lifeblood: songs: backgrounds: anyhow
2014-01-15: goodnight tender out 1.28.14, amy-ray.com blog
i wrote the songs for goodnight tender from 2001-2013, they range in style from southern rock to mountain gospel to americana to honkytonk. they come from my travels and from where i make my home in the north georgia mountains. they draw from my life and from the lives of my neighbors and friends. i wrote "broken record" in early 2000 while playing a few shows in montana for honor the earth, imagining being a bartender, missing his/her traveling lover. "my dog" was a little song i wrote on the bouzouki before i played much mandolin. "more pills" was one of my earliest tunes, a contrite love song about trying to rescue lost potential. the song "anyhow" came to me when i was standing in the woods watching one of my dogs get a deadly hold on a copperhead; i was thinking about half a life left. "time zone" and "goodnight tender" are both recently finished lonesome, traveling songs. as soon as we started recording them, i had it in my mind that kelly hogan's voice would give these songs the beautiful ache they needed; we recorded her vocals at wilco's loft in chicago. i wrote a couple of gospel tunes for this record. "let the spirit" came to me backstage at an ig show, just came straight out of the heavens. justin vernon went home after our sessions together and recorded the harmonious choir of voices that you hear on the song. "the gig that matters" came out of playing a particularly bad ig gig and just thinking about the most important gig of my life- playing for st. peter at the gates to heaven. i got the idea for "duane allman" from my love for his guitar playing and his legacy, but also from hanging out at a bar with a friend one night, thinking about the "god-size hole." i guess pretty fittingly, susan tedeschi recorded the harmonies down in jacksonville at her and derek truck's studio. "hunter's prayer" and "oyster and pearl" both came from my neck of the woods and the philosophy of life i aspire to. i brought a new young singer, hannah thomas in for harmonies on "hunter's prayer" cause she understands honkytonk songs and could bring in just the right twang. goodnight tender was finished up in fairhope alabama, mixed by my favorite engineer trina shoemaker.
this is just a run down of logistics, what went into creating this project, where it came from... it sure is easier to describe what went down then how i feel about it. i do know i feel blessed. the bloodlines and kinships in music feel pretty powerful and infinite to me these days. i've heard some folks say that country is where punks go to die, i don't know about all that, but i imagine the last mile is the most lonesome, and there's nothing like the sound of a pedal steel to keep you company.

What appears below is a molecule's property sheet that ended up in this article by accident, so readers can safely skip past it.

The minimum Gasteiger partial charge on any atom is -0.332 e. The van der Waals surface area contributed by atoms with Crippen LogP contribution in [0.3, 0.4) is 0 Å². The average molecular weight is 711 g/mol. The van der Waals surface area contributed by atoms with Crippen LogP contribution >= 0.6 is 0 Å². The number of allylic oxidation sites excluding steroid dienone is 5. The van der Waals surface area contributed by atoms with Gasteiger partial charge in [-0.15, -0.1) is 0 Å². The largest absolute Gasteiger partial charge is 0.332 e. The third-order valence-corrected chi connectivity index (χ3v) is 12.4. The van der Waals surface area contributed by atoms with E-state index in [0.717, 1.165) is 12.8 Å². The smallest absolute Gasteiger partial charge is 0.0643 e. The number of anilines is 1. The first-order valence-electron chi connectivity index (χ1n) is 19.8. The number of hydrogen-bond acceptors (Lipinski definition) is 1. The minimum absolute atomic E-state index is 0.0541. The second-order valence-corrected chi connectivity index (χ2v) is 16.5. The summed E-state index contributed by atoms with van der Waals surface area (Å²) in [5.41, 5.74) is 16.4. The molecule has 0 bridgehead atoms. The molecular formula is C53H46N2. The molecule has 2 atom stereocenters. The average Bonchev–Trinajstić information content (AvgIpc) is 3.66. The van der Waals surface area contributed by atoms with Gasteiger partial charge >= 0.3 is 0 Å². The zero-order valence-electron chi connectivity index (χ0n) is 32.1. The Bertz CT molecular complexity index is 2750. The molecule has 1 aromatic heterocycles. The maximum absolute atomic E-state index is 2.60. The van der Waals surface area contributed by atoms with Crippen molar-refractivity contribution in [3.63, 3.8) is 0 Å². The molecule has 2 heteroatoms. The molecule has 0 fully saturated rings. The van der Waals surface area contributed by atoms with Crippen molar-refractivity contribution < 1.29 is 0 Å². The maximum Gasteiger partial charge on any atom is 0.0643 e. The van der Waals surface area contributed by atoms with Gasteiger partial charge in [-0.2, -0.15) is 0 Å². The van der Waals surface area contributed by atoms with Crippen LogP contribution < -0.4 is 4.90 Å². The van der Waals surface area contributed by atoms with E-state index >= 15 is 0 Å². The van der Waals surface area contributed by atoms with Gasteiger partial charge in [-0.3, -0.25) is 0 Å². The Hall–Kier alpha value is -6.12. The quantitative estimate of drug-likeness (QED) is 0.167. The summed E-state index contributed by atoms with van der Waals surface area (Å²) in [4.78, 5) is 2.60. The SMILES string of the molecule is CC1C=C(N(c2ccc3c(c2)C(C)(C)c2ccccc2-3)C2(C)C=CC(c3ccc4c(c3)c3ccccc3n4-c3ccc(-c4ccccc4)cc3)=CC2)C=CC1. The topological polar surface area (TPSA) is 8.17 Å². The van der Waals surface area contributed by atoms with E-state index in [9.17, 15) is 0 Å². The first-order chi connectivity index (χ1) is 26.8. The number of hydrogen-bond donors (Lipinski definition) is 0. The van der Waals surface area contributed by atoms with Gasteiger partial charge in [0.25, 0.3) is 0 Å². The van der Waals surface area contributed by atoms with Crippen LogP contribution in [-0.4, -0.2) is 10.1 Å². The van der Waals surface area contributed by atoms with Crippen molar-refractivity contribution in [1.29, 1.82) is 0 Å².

2014-05-19: amy ray: goodnight tender cd streaming, performing songwriter
"in the 90's, i went out and bought classic country vinyl and fell in love with it," she says. "i pulled out the old field recording lp's my grandma gave me and listened to them with a whole different ear. the sounds of an old woman singing appalachian murder ballads in her kitchen, the chain gangs working the fields, songs from the mountain to the coast reflecting a beauty that was rough and honest. alan lomax became a fixture in my life, and i realized a new perspective on singing and songwriting. i moved up to rural north georgia in 1993, to a town i had gone to church camp in as a kid. the rich appalachian culture and music started seeping into my life and songs. the first song i wrote that came out of all this was a little mountain ditty i recorded for stag, a hanging song called 'johnny rottentail.'"
ray continued to write material in that vein, songs that did not quite fit into the indigo girls catalog, or on a rock or punk album. "goodnight tender" evokes a loving lullaby from a traveler far from home and also happens to name-check her dog, tender; "anyhow" came to her when she watched her dog, chevron grappling with a copperhead snake in the woods ("i was thinking about half a life left"); and "my dog" is a ditty she originally wrote on a bouzouki. "this is a dog-heavy album," she says with a laugh, which should please good ol' boys and girls. there are also traveling songs, songs of lost love and regret, (the tunes "more pills," "broken record" and "time zone") and a couple of gospel numbers, "the gig that matters" and "let the spirit." in fact, her spirituality - ray was a religion and literature major, and always puts those studies to effective use - pervades much of this album, including "hunter's prayer," which was inspired by her flannel-clad neighbors in north georgia and her work with native american causes, along with the meditative "oyster and pearl."
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